Many people (and some wacky parenting “experts”) would say that is our job as parents to raise happy, intelligent children. After having raised 4, and helping with 8 grandkids, and all the reading I did as they were all growing up, I have to strongly disagree.

Actually, if you think your job is to raise happy children, you will probably end up frazzled, stressed and miserable.  See: 10 steps to a happier mama

And your kids will very likely be brats.

10 ways to not raise a brat
I know some of you may disagree, but hear me out.

After coming out on the other side, and not unscathed, I believe instead that our job as parents is to raise mature, responsible, well-rounded adults. And you typically would not get a mature well-rounded responsible adult if your daily goal was to make sure your child is happy.

While a happy child would be nice, children need to learn how to live in a real world. They need to learn that life is demanding and hard, and definitely not always fair.

10 ways to not raise a brat:

  1. Don’t call them more than once in the morning to wake up for school. Or make them set their own alarm clock.
  2. Stop doing their laundry.
  3. Make them clean up behind themselves or confiscate their stuff.
  4. Expect them to help get dinner on the table, and to clean up afterwards.
  5. Don’t buy them a “treat” every time you go shopping, etc.
  6. Teach them how to be responsible for their own school work and make them be accountable.
  7. Don’t allow or reward whining by giving in.
  8. As often as possible, allow natural consequences to happen. Don’t intervene. They can be some of the best teachers.
  9. Teach them to be independent at an early age, and continue to let them mature into further independence.
  10. While you should love your child, and let them know you are there for them as they grow, do not baby them. At age 3 or age 13. That makes for an awful 21 year old who feels entitled to everything and won’t get a job or consider moving out and being responsible for themselves.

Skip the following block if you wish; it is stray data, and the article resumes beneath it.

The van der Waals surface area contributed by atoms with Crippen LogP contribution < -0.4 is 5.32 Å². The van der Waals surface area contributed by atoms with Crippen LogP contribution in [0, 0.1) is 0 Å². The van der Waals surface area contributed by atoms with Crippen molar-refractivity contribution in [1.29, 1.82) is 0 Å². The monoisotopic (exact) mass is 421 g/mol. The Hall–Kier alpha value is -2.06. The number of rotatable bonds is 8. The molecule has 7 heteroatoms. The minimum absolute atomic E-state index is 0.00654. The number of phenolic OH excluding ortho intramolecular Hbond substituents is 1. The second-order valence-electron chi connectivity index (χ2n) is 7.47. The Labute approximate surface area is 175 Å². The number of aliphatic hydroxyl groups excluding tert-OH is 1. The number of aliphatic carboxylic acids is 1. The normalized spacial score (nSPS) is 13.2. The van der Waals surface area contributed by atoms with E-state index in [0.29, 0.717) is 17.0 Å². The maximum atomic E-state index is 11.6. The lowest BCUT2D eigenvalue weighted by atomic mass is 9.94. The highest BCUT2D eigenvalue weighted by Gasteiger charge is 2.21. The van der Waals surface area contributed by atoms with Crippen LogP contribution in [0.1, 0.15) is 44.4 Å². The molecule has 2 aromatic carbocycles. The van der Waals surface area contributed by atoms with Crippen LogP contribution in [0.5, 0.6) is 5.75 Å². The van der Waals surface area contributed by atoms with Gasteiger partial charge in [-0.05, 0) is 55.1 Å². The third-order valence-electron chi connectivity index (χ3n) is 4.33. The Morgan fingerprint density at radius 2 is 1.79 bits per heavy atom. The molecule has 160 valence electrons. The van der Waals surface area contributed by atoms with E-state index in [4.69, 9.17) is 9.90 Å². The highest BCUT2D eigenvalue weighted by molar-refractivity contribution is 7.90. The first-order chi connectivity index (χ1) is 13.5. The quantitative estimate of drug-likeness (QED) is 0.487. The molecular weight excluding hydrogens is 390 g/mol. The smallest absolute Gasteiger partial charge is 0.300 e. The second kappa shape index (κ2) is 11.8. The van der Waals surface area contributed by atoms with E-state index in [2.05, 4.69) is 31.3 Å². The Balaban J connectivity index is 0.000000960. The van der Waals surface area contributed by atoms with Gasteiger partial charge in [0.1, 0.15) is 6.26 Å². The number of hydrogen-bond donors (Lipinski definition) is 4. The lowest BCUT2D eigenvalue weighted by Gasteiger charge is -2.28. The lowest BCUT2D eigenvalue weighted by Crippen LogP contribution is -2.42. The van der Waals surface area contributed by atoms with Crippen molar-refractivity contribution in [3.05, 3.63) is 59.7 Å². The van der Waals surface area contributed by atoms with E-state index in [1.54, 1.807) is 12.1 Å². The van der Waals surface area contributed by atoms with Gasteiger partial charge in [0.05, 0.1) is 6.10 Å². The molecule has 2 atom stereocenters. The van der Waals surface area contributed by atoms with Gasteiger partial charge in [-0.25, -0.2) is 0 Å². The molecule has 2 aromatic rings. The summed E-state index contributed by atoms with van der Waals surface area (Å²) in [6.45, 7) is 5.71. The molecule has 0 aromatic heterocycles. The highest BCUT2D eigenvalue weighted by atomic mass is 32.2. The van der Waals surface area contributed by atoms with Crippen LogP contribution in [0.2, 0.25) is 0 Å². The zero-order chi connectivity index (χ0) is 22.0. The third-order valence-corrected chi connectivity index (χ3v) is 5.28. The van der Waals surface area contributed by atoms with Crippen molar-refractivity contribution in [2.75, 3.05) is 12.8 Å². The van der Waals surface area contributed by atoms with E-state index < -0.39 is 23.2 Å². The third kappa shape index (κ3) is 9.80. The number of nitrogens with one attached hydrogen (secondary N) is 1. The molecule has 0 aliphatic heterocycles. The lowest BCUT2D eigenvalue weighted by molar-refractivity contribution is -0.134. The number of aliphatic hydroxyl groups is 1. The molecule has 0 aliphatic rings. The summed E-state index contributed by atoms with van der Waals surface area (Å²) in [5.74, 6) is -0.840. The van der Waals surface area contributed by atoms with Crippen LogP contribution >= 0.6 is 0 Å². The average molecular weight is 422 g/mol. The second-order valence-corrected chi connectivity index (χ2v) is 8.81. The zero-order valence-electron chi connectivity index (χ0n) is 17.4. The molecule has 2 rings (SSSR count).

Obviously this needs to be age relevant. I am not suggesting that you expect a 4 year old to do his laundry. However, he can learn to fix his own peanut butter & jelly sandwich, empty wastebaskets or help you sort the laundry.
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See: Teaching kids to do their fair share around the house  POST CONTINUES BELOW

I have had more of a tendency to baby my youngest (go figure) and now that she is out on her own, she is having to learn some things the hard way because of my sheltering. I am still there for her, and I will guide her, but I refuse to jump in and always save the day (most of the time).

My oldest daughter has 6 children and she has worked hard to teach her children to be independent from a young age. And she has also taught the older ones to help the younger ones. On one hand, it makes for a little more chaos in their home, but on the other, my daughter is not trying to do everything herself, and her kids are learning to be responsible and think more like a maturing adult would, and not an impetuous teenager.

So, what shall it be? A “happy kid”, or a well-rounded adult?

Edited: Came across a GREAT book on this subject! Cleaning House: A Mom’s Twelve-Month Experiment to Rid Her Home of Youth Entitlement